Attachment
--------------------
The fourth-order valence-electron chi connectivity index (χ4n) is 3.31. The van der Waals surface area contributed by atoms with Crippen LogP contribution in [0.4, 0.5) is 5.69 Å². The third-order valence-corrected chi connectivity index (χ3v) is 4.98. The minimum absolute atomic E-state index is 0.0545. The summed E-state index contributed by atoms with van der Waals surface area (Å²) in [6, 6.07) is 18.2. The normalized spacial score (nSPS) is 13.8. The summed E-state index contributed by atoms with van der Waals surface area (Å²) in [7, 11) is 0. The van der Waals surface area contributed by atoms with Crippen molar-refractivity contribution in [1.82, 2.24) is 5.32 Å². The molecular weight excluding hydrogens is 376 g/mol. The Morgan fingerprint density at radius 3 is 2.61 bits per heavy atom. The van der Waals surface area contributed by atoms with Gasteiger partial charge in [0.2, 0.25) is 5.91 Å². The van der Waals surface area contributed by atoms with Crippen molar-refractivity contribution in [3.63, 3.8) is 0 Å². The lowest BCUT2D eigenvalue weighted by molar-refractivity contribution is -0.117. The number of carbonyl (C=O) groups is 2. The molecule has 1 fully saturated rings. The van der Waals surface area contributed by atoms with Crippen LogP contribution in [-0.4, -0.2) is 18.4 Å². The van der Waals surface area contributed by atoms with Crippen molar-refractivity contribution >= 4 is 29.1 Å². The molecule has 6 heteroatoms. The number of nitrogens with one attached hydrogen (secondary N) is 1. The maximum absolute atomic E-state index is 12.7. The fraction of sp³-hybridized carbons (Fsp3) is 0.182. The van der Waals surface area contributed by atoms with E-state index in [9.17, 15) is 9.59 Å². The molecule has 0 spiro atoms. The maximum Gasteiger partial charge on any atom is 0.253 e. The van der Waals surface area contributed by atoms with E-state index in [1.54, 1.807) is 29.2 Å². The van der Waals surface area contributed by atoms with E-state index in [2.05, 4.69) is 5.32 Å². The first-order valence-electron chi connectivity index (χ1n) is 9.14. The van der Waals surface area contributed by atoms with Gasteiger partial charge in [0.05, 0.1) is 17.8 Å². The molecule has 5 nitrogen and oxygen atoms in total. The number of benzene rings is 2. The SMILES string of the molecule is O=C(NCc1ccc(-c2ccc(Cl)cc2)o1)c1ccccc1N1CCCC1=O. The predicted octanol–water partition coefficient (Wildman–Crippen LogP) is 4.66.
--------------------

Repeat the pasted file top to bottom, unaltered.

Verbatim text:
The fourth-order valence-electron chi connectivity index (χ4n) is 3.31. The van der Waals surface area contributed by atoms with Crippen LogP contribution in [0.4, 0.5) is 5.69 Å². The third-order valence-corrected chi connectivity index (χ3v) is 4.98. The minimum absolute atomic E-state index is 0.0545. The summed E-state index contributed by atoms with van der Waals surface area (Å²) in [6, 6.07) is 18.2. The normalized spacial score (nSPS) is 13.8. The summed E-state index contributed by atoms with van der Waals surface area (Å²) in [7, 11) is 0. The van der Waals surface area contributed by atoms with Crippen molar-refractivity contribution in [1.82, 2.24) is 5.32 Å². The molecular weight excluding hydrogens is 376 g/mol. The Morgan fingerprint density at radius 3 is 2.61 bits per heavy atom. The van der Waals surface area contributed by atoms with Gasteiger partial charge in [0.2, 0.25) is 5.91 Å². The van der Waals surface area contributed by atoms with Crippen molar-refractivity contribution in [3.63, 3.8) is 0 Å². The lowest BCUT2D eigenvalue weighted by molar-refractivity contribution is -0.117. The number of carbonyl (C=O) groups is 2. The molecule has 1 fully saturated rings. The van der Waals surface area contributed by atoms with Crippen LogP contribution in [-0.4, -0.2) is 18.4 Å². The van der Waals surface area contributed by atoms with Crippen molar-refractivity contribution >= 4 is 29.1 Å². The molecule has 6 heteroatoms. The number of nitrogens with one attached hydrogen (secondary N) is 1. The maximum absolute atomic E-state index is 12.7. The fraction of sp³-hybridized carbons (Fsp3) is 0.182. The van der Waals surface area contributed by atoms with E-state index in [9.17, 15) is 9.59 Å². The molecule has 0 spiro atoms. The maximum Gasteiger partial charge on any atom is 0.253 e. The van der Waals surface area contributed by atoms with E-state index in [1.54, 1.807) is 29.2 Å². The van der Waals surface area contributed by atoms with E-state index in [2.05, 4.69) is 5.32 Å². The first-order valence-electron chi connectivity index (χ1n) is 9.14. The van der Waals surface area contributed by atoms with Gasteiger partial charge in [0.05, 0.1) is 17.8 Å². The molecule has 5 nitrogen and oxygen atoms in total. The number of benzene rings is 2. The SMILES string of the molecule is O=C(NCc1ccc(-c2ccc(Cl)cc2)o1)c1ccccc1N1CCCC1=O. The predicted octanol–water partition coefficient (Wildman–Crippen LogP) is 4.66.